Poly Is Not Fair (Poly Is Not, Part XIV)

Poly Is Not Fair (Poly Is Not, Part XIV)

Polyamory Is Not... A Series

Oh, we do our best to even things out, but just as life is inherently unfair, so are polyamorous relationships.

Uh, yeah, so are monogamous relationships. However, practicing poly (or opening up to poly after monogamy) REALLY highlights the unfairness of it all and imbalances that can often seem easier to work with, when it’s just two of you.

For example:

In any partnership, there is usually one person who has the edge in attractiveness.

And I don’t just mean physically, although there is often that, too. I mean the whole attractiveness package:

  • looks
  • charm
  • sex appeal
  • popularity
  • presentation
  • sense of humor
  • sexual orientation
  • gender identity

And so on…

One of you is likely to have/make more money.

Especially for couples who don’t share finances, this makes for a big difference in the ability to date/travel/enjoy the same kinds of things with your other partners.

And having more money often (but not always) equates to having more time to do those dating things.

It’s easier to date multiple people when you have one job. Not so easy when you are working three jobs to stay afloat.

Children and/or access to childcare can affect your dating abilities.

If one of you has children, or both of you, but one has better access to childcare (a spouse, a more metropolitan are, more $$, or a combination), then it’s going to be more difficult for one of you to be able to schedule poly events and dates.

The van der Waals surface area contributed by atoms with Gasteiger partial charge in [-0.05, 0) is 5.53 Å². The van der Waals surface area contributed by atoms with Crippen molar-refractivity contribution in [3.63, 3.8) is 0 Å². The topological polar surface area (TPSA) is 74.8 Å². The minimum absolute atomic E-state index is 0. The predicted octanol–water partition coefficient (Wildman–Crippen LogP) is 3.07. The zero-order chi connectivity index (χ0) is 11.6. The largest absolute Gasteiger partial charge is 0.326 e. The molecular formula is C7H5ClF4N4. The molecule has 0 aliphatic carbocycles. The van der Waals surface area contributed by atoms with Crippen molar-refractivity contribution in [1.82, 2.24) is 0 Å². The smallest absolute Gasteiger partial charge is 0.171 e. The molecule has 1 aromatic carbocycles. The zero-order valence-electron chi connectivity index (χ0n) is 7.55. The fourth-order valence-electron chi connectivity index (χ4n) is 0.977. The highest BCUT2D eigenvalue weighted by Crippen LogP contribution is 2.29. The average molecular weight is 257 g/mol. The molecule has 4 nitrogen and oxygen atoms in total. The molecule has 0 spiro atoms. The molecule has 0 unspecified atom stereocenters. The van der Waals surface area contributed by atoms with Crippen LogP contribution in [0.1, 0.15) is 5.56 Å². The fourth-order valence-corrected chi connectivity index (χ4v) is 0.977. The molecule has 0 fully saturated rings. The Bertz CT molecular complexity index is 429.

One of you may face more physical or mental health challenges than the other.

Mental challenges often play into the first imbalance I mentioned, that of desirability to others. However, even without that issue, they can rob a person of the ability to be available or maintain connections.

Physical health issues, especially chronic ones, can severely restrict what people can do in any given day, and limits so many things, including:

  • activities
  • energy
  • money
  • flexibility (food allergies or sensitivities, or doctor-prescribed diets)

And so on.

Poly Don’t Care…

While ALL of these things can be overcome, it takes an understanding and recognition that they exist so they can be discussed and compensated for.

And even then, it can be incredibly frustrating when partners realize that one has a MUCH easier time in the poly dating pool than the other.

And painful.

For both.

Because a loving partner WANTS their poly partner to be happy and fulfilled, and hates that others are not seeing all the amazing that they see.

So, the key is understanding that poly is not fair, and being ready for the challenges that will come up.

More Posts

A pencil writing "why?" on a piece of lined paper.

Why “WHY?” Is A Sucky Question…

…to others or to yourself: It doesn’t solve anything or change behaviors. It is often interpreted as “explain/defend yourself.” We are not logical creatures. In

Leave a Reply

Your email address will not be published.